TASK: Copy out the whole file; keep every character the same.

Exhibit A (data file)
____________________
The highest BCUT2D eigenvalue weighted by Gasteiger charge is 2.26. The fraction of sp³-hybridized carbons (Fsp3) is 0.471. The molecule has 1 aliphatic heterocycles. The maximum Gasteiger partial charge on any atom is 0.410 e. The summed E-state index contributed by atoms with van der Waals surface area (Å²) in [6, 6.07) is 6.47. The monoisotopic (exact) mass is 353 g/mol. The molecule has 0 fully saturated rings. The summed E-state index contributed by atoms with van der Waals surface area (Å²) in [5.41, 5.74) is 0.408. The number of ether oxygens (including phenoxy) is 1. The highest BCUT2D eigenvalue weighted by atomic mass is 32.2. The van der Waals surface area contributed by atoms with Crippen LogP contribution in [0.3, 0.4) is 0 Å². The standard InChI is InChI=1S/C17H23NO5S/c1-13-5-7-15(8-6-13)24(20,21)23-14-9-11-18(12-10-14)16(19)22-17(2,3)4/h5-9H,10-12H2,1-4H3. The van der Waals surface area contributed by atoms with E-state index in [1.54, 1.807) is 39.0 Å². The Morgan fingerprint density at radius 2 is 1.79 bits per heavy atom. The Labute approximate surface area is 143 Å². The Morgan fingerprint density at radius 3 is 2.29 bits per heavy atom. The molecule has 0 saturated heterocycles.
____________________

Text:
The highest BCUT2D eigenvalue weighted by Gasteiger charge is 2.26. The fraction of sp³-hybridized carbons (Fsp3) is 0.471. The molecule has 1 aliphatic heterocycles. The maximum Gasteiger partial charge on any atom is 0.410 e. The summed E-state index contributed by atoms with van der Waals surface area (Å²) in [6, 6.07) is 6.47. The monoisotopic (exact) mass is 353 g/mol. The molecule has 0 fully saturated rings. The summed E-state index contributed by atoms with van der Waals surface area (Å²) in [5.41, 5.74) is 0.408. The number of ether oxygens (including phenoxy) is 1. The highest BCUT2D eigenvalue weighted by atomic mass is 32.2. The van der Waals surface area contributed by atoms with Crippen LogP contribution in [0.3, 0.4) is 0 Å². The standard InChI is InChI=1S/C17H23NO5S/c1-13-5-7-15(8-6-13)24(20,21)23-14-9-11-18(12-10-14)16(19)22-17(2,3)4/h5-9H,10-12H2,1-4H3. The van der Waals surface area contributed by atoms with E-state index in [1.54, 1.807) is 39.0 Å². The Morgan fingerprint density at radius 2 is 1.79 bits per heavy atom. The Labute approximate surface area is 143 Å². The Morgan fingerprint density at radius 3 is 2.29 bits per heavy atom. The molecule has 0 saturated heterocycles.